Hey guys, some Kenyan bloggers have done some background research on the Kenyan wind farm projects and there is some indication that the cost of the project has been doubled and is not going to be as effective as it sounds. Please follow the discussion here.
Consensus has been building for a Nuclear/ Geothermal power plant
Don’t invest in Wind Power. It’s too expensive, inefficient and undependable. The only way it survives in Europe and North America is through heavy governmental subsidies. Something that Kenya doesn’t have. Electric customers will end up paying two to three times for it when compared to other forms of generation. I read recently where a Wind Farm at Lake Turkana will provide 300 MW installed at a cost of over $800 million USD. This is about twice the cost of similar size “farms” in the US. I hope the contract includes transmission lines for the several hundred miles back to Nairobi. The 300MW is installed. You’ll be lucky to average 75MW or a 25% load factor. Spain has spent Billions (Euros, Pounds, Dollars…you name it) on wind power but it only provides about 12% of grid demand. What keeps Spain electrically afloat is their heavy investment in Natural Gas Combined Cycle (CC) plants that they began to construct at the same time as their investment in wind power. Spanish law requires the distributor, Red Electrica, to pay the wind power generator, 90% over the prevailing rate for conventional power…and to purchase all the wind power produced. Germany, also with a considerable wind power wattage, has determined that 50% of the time their wind machines only provide 11% or less of the grid’s demand. Observe the variability and undependability of wind power at online sites for Red Electrica at:https://demanda.ree.es/generacion_acumulada.html Keep in mind that Spain has over 16,000 MW installed of wind power. Eolica is wind and Resto. Reg. Esp. is what they call Special Regime and includes Co-Generation and Solar Power. Then go here:https://demanda.ree.es/demanda.html to observe the generation curve for each type of power source for the day. Click on the color coded pie chart for each type. Note for Resto.Reg.Esp. that the “hump” is the daily solar power output. For a comparison look at the Ireland daily wind power output here:http://www.eirgrid.com/operations/systemperformancedata/windgeneration/
Click through the Previous and Next Day choices to see the variability of the wind at one of the windiest countries on the planet. Ireland has about 1300MW wind power installed.
Spain utilizes its Hydro power for Peaking loads and to fill in the gaps when the wind isn’t blowing. CC is used for load following and some base load. Nuclear is baseload only along with Co-Generation.
If you looked at the Resto.Reg.Esp. and the hump you can see that solar is a good load follower up to mid-day. It’s not a waste (as I believe wind energy is) but it’s very expensive. Last year, Arizona State University conducted a study of the cost of various types of power sources and concluded that solar was approximately 3.5 to 4 times as expensive as either Nuclear or Coal. They didn’t compare it to wind power because wind power is not much of an option in the State of Arizona.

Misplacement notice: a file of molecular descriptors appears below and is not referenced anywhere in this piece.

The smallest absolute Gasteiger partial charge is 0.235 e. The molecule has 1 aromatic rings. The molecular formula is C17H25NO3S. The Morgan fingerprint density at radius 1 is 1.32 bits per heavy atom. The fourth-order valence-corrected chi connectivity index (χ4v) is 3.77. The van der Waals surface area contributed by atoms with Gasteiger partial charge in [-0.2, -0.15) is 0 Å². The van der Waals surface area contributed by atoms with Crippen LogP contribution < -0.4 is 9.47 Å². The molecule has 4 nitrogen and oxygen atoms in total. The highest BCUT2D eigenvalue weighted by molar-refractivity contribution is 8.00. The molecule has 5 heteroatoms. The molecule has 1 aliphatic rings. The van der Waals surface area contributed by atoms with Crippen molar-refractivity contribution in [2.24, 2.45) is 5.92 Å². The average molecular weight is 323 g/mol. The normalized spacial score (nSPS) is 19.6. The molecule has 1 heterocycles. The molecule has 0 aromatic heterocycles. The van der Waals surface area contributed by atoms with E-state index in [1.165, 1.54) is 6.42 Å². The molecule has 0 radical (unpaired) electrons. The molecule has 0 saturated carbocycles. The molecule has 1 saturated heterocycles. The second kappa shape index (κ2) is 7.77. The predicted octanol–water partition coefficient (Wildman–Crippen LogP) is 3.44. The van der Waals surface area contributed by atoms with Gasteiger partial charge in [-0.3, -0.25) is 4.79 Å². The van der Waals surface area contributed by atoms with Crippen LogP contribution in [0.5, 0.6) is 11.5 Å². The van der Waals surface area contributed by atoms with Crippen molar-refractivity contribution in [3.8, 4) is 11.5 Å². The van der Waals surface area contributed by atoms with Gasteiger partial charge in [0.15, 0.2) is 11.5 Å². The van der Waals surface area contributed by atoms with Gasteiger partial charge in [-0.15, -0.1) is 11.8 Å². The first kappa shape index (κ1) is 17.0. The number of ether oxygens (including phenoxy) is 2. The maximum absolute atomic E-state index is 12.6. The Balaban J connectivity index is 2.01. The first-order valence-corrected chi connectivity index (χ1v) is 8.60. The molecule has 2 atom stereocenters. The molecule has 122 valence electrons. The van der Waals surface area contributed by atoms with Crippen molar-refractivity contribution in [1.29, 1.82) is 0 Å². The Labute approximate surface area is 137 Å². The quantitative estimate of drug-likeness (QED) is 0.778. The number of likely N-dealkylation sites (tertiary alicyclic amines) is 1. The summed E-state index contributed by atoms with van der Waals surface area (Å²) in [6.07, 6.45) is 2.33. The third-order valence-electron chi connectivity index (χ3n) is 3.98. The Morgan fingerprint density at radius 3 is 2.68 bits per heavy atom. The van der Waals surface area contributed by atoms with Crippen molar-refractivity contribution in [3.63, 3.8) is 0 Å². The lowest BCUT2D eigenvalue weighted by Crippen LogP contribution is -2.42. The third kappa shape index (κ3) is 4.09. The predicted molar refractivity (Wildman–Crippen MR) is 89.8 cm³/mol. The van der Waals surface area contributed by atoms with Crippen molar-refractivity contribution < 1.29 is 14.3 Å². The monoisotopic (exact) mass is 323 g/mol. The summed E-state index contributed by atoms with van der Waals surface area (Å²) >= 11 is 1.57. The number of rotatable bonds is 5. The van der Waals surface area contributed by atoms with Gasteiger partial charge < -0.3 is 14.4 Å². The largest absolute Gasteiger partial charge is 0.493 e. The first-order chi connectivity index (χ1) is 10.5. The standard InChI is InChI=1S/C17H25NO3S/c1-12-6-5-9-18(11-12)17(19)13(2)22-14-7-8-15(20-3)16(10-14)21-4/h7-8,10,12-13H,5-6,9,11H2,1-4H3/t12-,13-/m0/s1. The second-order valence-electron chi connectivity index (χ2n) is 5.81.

If solar is chosen then go with thermal. Photovoltaic is very expensive and upsets the grid too easily when clouds go over. With solar thermal there is a thermal inertia that smoothes the rise or fall in output.
In my opinion, there are three reasons why Spain has been able to incorporate so much wind power into their grid. 1) They have an abundant supply of Hydro power that can be dispatched with minutes, if not seconds, that can follow voltage changes caused by varying wind; 2) Their inclusion of CC plants (built about 24,000 MW since 2001) makes up for whatever Hydro can’t do and 3) They’ve installed one of the more sophisticated centralized grid control centers in the world that can control the outputs of their wind farms.
Natural Gas costs can only increase in the future as every country, every utility, and their aunt, tries to comply with some green agenda. Coal of course is cheapest but it certainly will not meet any carbon reduction goals. Some engineers have called Wind Power simply a variation on Natural Gas Power in that most of the time the utility will utilize CCs, similar to what Spain uses their Hydro power for.
My advice would be to go with as much Geothermal and Nuclear as you can get. Some of the newer reactors are designed for load following. Don’t spend vast amounts on wind or solar. Maybe the Europeans and North Americans can throw away money on expensive and inefficient sources but you can’t. Don’t try new schemes. Only go with the proven. Again, maybe China can afford to try new reactors and such, but you can’t. Go modular if you can and start small. If you need some load following or peaking don’t be afraid to install some CC plants. They might not be completely green but they’re better than oil or coal. And remember…while you’re agonizing over whether to buy that one CC plant because it produces a little CO2 the Chinese are constructing about one new coal plant a week!
My allocation would be:
25% Hydro (Use it only for load following and peaking)
25% Geothermal (or as much as you can get to replace Nuclear)
Plus…Keep some of your old oil plants ready because the reactors are down about once a year or two for refueling. About 30 days.
Tucson, Arizona, USA